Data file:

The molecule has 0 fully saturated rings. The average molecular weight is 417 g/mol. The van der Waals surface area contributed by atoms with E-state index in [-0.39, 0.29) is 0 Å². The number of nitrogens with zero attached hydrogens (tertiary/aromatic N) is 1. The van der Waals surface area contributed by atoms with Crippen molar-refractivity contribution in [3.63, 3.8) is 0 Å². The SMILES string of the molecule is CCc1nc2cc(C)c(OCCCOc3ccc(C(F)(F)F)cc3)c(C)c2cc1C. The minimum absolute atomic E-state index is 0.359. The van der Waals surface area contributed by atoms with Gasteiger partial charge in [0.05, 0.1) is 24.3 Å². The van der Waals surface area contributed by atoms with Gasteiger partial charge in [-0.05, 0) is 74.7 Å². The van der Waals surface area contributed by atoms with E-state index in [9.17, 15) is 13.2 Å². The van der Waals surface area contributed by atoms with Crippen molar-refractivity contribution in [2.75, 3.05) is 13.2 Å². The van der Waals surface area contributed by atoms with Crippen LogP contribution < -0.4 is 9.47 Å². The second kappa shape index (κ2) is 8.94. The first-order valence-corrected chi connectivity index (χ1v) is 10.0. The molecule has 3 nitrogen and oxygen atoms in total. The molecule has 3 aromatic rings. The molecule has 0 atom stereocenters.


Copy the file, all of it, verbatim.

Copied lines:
The molecule has 0 fully saturated rings. The average molecular weight is 417 g/mol. The van der Waals surface area contributed by atoms with E-state index in [-0.39, 0.29) is 0 Å². The number of nitrogens with zero attached hydrogens (tertiary/aromatic N) is 1. The van der Waals surface area contributed by atoms with Crippen molar-refractivity contribution in [3.63, 3.8) is 0 Å². The SMILES string of the molecule is CCc1nc2cc(C)c(OCCCOc3ccc(C(F)(F)F)cc3)c(C)c2cc1C. The minimum absolute atomic E-state index is 0.359. The van der Waals surface area contributed by atoms with Gasteiger partial charge in [0.05, 0.1) is 24.3 Å². The van der Waals surface area contributed by atoms with Gasteiger partial charge in [-0.05, 0) is 74.7 Å². The van der Waals surface area contributed by atoms with E-state index in [9.17, 15) is 13.2 Å². The van der Waals surface area contributed by atoms with Crippen molar-refractivity contribution in [2.75, 3.05) is 13.2 Å². The van der Waals surface area contributed by atoms with Crippen LogP contribution < -0.4 is 9.47 Å². The second kappa shape index (κ2) is 8.94. The first-order valence-corrected chi connectivity index (χ1v) is 10.0. The molecule has 3 nitrogen and oxygen atoms in total. The molecule has 3 aromatic rings. The molecule has 0 atom stereocenters.